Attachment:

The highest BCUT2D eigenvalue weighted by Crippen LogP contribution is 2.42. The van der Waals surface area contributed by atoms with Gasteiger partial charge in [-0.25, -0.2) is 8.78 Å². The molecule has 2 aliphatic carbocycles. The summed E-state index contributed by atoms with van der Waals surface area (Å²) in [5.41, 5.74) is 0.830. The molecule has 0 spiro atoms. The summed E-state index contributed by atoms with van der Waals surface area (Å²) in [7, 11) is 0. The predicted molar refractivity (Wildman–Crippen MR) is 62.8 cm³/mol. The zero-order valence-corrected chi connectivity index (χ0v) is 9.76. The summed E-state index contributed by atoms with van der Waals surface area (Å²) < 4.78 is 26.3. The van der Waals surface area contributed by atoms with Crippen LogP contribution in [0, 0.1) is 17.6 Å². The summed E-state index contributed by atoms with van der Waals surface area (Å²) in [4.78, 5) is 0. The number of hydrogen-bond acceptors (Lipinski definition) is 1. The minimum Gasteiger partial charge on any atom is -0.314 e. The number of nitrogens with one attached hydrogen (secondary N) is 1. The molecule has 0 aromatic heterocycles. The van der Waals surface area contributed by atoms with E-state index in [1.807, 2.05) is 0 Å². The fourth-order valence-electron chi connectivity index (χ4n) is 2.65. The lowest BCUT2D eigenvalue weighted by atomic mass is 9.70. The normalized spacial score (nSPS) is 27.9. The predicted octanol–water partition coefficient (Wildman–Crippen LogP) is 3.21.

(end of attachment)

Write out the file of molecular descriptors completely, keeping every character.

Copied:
The highest BCUT2D eigenvalue weighted by Crippen LogP contribution is 2.42. The van der Waals surface area contributed by atoms with Gasteiger partial charge in [-0.25, -0.2) is 8.78 Å². The molecule has 2 aliphatic carbocycles. The summed E-state index contributed by atoms with van der Waals surface area (Å²) in [5.41, 5.74) is 0.830. The molecule has 0 spiro atoms. The summed E-state index contributed by atoms with van der Waals surface area (Å²) in [7, 11) is 0. The predicted molar refractivity (Wildman–Crippen MR) is 62.8 cm³/mol. The zero-order valence-corrected chi connectivity index (χ0v) is 9.76. The summed E-state index contributed by atoms with van der Waals surface area (Å²) < 4.78 is 26.3. The van der Waals surface area contributed by atoms with Crippen LogP contribution in [0, 0.1) is 17.6 Å². The summed E-state index contributed by atoms with van der Waals surface area (Å²) in [4.78, 5) is 0. The number of hydrogen-bond acceptors (Lipinski definition) is 1. The minimum Gasteiger partial charge on any atom is -0.314 e. The number of nitrogens with one attached hydrogen (secondary N) is 1. The molecule has 0 aromatic heterocycles. The van der Waals surface area contributed by atoms with E-state index in [1.807, 2.05) is 0 Å². The fourth-order valence-electron chi connectivity index (χ4n) is 2.65. The lowest BCUT2D eigenvalue weighted by atomic mass is 9.70. The normalized spacial score (nSPS) is 27.9. The predicted octanol–water partition coefficient (Wildman–Crippen LogP) is 3.21.